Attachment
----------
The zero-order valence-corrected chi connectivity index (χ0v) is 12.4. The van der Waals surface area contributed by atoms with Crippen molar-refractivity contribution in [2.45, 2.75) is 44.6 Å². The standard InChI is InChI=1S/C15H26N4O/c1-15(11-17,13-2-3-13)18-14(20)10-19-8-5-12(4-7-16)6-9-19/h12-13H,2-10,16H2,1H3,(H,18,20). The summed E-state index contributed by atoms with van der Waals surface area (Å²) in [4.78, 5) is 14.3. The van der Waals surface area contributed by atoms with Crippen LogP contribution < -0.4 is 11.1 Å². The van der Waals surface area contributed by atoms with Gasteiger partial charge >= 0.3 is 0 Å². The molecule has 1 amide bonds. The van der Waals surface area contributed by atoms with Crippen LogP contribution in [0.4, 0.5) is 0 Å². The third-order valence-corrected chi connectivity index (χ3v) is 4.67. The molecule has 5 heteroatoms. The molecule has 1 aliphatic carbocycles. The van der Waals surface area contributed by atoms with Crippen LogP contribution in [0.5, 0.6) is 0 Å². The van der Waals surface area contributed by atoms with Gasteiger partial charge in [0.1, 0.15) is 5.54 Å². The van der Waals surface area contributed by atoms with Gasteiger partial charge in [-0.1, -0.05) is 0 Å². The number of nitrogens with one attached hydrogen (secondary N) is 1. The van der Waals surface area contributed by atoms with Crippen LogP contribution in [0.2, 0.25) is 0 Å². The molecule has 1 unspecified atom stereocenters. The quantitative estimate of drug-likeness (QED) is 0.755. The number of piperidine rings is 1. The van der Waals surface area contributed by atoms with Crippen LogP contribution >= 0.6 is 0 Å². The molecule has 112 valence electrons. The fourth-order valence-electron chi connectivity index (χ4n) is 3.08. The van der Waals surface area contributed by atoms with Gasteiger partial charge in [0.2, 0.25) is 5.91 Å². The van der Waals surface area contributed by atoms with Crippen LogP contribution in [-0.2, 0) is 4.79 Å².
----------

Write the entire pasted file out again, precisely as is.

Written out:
The zero-order valence-corrected chi connectivity index (χ0v) is 12.4. The van der Waals surface area contributed by atoms with Crippen molar-refractivity contribution in [2.45, 2.75) is 44.6 Å². The standard InChI is InChI=1S/C15H26N4O/c1-15(11-17,13-2-3-13)18-14(20)10-19-8-5-12(4-7-16)6-9-19/h12-13H,2-10,16H2,1H3,(H,18,20). The summed E-state index contributed by atoms with van der Waals surface area (Å²) in [4.78, 5) is 14.3. The van der Waals surface area contributed by atoms with Crippen LogP contribution < -0.4 is 11.1 Å². The van der Waals surface area contributed by atoms with Gasteiger partial charge >= 0.3 is 0 Å². The molecule has 1 amide bonds. The van der Waals surface area contributed by atoms with Crippen LogP contribution in [0.4, 0.5) is 0 Å². The third-order valence-corrected chi connectivity index (χ3v) is 4.67. The molecule has 5 heteroatoms. The molecule has 1 aliphatic carbocycles. The van der Waals surface area contributed by atoms with Crippen LogP contribution in [0.5, 0.6) is 0 Å². The van der Waals surface area contributed by atoms with Gasteiger partial charge in [0.1, 0.15) is 5.54 Å². The van der Waals surface area contributed by atoms with Gasteiger partial charge in [-0.1, -0.05) is 0 Å². The number of nitrogens with one attached hydrogen (secondary N) is 1. The van der Waals surface area contributed by atoms with Crippen LogP contribution in [0.2, 0.25) is 0 Å². The molecule has 1 unspecified atom stereocenters. The quantitative estimate of drug-likeness (QED) is 0.755. The number of piperidine rings is 1. The van der Waals surface area contributed by atoms with Crippen LogP contribution >= 0.6 is 0 Å². The molecule has 112 valence electrons. The fourth-order valence-electron chi connectivity index (χ4n) is 3.08. The van der Waals surface area contributed by atoms with Gasteiger partial charge in [0.2, 0.25) is 5.91 Å². The van der Waals surface area contributed by atoms with Crippen LogP contribution in [-0.2, 0) is 4.79 Å².